As mentioned, the advice photographers often get is to take a break from photography. This does have some benefits (and I did experience those).
By taking a step back, you can gain both space and time to give things an honest appraisal and discover exactly what is causing the feelings of frustration that led you to the point of wanting to take a break in the first place. This a huge advantage and if used well, you can take that insight and fix, or cut out, whatever was causing your frustrations.
Some of the things that are easier to evaluate from a safe distance include: what you like and don’t like, the direction your photography is heading in, your working habits, and your personal values and how they apply to your photography.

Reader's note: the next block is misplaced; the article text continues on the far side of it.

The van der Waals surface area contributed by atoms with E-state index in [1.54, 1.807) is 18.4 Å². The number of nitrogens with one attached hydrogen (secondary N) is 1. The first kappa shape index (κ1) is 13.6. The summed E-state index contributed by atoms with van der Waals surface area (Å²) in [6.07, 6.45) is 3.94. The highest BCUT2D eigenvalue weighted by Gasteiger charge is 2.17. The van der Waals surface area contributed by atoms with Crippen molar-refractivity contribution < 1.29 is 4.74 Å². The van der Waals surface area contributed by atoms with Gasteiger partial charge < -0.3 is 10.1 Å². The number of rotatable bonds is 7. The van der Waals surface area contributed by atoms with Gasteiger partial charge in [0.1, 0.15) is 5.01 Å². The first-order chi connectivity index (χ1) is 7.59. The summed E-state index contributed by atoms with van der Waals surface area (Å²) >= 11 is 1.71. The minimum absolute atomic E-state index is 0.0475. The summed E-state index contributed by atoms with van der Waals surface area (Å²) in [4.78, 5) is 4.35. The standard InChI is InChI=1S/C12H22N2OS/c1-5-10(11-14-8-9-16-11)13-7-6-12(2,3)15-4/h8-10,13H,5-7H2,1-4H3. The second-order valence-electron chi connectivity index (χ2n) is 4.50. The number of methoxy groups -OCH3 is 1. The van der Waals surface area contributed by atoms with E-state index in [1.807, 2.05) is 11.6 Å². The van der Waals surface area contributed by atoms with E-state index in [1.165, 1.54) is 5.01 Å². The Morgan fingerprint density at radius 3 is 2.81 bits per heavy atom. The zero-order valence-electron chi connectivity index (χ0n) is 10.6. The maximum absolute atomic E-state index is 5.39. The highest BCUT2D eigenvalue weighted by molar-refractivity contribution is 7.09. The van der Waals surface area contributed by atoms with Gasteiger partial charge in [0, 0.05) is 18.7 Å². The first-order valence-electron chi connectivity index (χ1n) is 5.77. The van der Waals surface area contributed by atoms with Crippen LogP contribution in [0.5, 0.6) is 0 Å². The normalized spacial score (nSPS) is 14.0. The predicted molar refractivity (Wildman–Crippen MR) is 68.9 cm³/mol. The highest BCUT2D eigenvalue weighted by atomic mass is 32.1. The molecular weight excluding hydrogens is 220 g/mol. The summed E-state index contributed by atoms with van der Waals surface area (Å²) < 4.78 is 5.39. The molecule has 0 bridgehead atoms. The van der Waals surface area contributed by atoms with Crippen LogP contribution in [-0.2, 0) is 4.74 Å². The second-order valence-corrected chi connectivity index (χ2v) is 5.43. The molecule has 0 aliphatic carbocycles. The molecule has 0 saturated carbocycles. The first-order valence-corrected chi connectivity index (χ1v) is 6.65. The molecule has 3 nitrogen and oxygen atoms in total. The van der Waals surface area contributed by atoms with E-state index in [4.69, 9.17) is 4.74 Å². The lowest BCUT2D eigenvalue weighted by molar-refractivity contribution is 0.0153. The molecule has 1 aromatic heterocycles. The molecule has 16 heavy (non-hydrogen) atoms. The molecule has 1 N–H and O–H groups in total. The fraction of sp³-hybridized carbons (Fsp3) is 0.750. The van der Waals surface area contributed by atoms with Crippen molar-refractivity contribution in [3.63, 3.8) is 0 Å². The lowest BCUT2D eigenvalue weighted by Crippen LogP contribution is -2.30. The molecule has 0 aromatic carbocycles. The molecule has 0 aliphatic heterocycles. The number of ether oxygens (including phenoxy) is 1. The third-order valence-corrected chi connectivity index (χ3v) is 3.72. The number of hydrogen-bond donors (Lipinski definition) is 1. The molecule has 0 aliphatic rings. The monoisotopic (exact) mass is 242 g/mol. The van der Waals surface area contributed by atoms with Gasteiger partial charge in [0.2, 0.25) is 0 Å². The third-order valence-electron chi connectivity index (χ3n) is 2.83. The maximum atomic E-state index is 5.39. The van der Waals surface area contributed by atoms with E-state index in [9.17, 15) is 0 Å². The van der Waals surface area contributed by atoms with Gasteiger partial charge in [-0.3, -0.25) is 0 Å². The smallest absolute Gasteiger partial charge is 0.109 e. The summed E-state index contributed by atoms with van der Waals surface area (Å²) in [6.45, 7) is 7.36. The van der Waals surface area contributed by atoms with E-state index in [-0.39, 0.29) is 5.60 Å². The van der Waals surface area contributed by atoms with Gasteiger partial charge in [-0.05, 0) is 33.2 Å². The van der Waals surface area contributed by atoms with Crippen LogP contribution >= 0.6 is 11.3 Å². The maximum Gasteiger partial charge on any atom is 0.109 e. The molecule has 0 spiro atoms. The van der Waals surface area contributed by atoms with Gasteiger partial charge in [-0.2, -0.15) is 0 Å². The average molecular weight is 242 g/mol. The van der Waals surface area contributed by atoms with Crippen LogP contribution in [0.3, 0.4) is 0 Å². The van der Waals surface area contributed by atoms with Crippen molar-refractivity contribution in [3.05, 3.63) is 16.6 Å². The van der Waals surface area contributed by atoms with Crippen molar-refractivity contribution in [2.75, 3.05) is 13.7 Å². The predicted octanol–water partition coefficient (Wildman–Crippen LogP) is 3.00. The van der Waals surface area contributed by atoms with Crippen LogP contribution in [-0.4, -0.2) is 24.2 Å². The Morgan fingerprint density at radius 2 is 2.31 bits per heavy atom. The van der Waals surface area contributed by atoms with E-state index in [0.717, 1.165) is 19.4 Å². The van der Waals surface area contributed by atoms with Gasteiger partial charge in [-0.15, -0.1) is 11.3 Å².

That time can also give you the opportunity to let some information sink in. If there’s a concept or a technique that you just can’t wrap your head around, stepping away from actively pursuing it gives your brain the opportunity to work on the problem in the background.
While the positive consequences of taking a break can be obvious, some of the potential negative consequences are less so.
If you’ve been involved with photography for any amount of time, you have gradually built a series of habits and systems that you go through every time you take photos. This could be your post-processing workflow, it could be the way you research locations, or it could be the way you conduct yourself on social media.
The thing is, these habits and processes were built step by step. You didn’t just wake up one day and have a complete post-processing workflow in place.